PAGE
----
Local Columnists Defending Teams Shying From Protesting Players
Following the Seahawks and Bengals failing to offer a contract to either Colin Kaepernick or S Eric Reid -- who both have knelt during the national anthem -- local columnists are defending the teams' motives for the moves. In Seattle, Matt Calkins wrote the Seahawks "did nothing wrong" by cancelling a workout with Kaepernick, as it "mainly matters what your fans and players think" for NFL team owners. The NFL is "still a business, and given the enormous potential for blowback within a fan base and distractions within a locker room, you can understand why teams would think twice about bringing Kaepernick aboard." Calkins: "Can you fault them for worrying that a backup quarterback who hasn’t played since 2016 might alienate a huge chunk of their fan base? I certainly can't" (SEATTLE TIMES, 4/14). Meanwhile, in Cincinnati, Paul Daugherty wrote, "As much as we've wanted to make this a political issue, it's not. It's a business issue." Bengals Owner Mike Brown is "in the business of selling tickets," and his is "south at the moment." Signing an "erstwhile kneeler would make things worse." Brown has "shown forever his sensitivity to all matters racial," but this "isn’t that." Brown is "doing what he thinks is best for his bottom line," and he has the "right to protect his product." Nothing is "wrong with asking an employee to adhere to his employer’s standard," even if that "goes against league policy." If NFL Commissioner Roger Goodell has a "problem with what Brown did (and other owners do), he should work with teams to adopt a policy" (CINCINNATI ENQUIRER, 4/15).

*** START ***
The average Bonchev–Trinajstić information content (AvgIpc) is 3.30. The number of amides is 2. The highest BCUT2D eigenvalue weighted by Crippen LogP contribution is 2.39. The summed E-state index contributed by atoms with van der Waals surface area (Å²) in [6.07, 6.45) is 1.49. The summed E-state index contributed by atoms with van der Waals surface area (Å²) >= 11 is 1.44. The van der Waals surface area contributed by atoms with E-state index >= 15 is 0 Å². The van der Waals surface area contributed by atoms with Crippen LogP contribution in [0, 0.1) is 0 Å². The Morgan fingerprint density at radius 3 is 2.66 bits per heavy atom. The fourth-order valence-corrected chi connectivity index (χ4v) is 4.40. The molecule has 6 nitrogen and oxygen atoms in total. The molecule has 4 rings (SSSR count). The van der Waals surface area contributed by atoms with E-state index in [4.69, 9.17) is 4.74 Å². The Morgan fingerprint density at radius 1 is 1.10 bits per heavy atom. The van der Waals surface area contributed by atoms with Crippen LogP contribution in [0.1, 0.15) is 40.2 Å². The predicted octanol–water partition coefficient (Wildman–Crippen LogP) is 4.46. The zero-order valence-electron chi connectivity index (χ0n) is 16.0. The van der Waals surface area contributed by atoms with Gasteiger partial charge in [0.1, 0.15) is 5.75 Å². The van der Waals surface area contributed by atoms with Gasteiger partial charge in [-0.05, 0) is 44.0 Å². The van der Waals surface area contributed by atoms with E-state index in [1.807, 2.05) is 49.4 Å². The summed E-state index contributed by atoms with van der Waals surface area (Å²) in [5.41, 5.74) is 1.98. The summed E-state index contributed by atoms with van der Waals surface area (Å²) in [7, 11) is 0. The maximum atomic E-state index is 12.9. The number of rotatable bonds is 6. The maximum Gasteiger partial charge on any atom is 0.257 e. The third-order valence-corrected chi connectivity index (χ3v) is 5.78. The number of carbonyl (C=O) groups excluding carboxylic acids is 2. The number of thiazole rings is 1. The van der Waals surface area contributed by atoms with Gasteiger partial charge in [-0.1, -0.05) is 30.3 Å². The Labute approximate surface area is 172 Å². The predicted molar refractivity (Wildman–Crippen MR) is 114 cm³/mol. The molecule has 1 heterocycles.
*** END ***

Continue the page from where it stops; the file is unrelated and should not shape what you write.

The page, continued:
SEEING A TREND? In Boston, Ben Volin noted the Bengals are the only team to meet with Reid "since free agency began" last month. While he "hasn’t quite lived up to the hype since he made the Pro Bowl as a rookie," he is "good enough to play in the NFL." Free agent TE Julius Thomas, a "frequent protester during the anthem" while with the Dolphins, is "currently out of work, though it might be skill related." S Michael Thomas, who also knelt during the anthem, had "trouble finding offers but eventually landed a two-year deal with the Giants" (BOSTON GLOBE, 4/15).
SAME OLD STORY: In N.Y., Mike Lupica wrote Kaepernick's situation "continues to be the current climate of cowardly and small-minded and discriminatory group-think in pro football." Owners are using the "famous shield of theirs to shield them from the political beliefs of players." Kaepernick might not be "able to prove league-wide collusion in a court of law," but this continues to be a "shame on this league, which once took millions from the Pentagon for displays of patriotism before and during NFL games." The "hypocrisy of it all is rather thrilling" (NYDAILYNEWS.com, 4/15).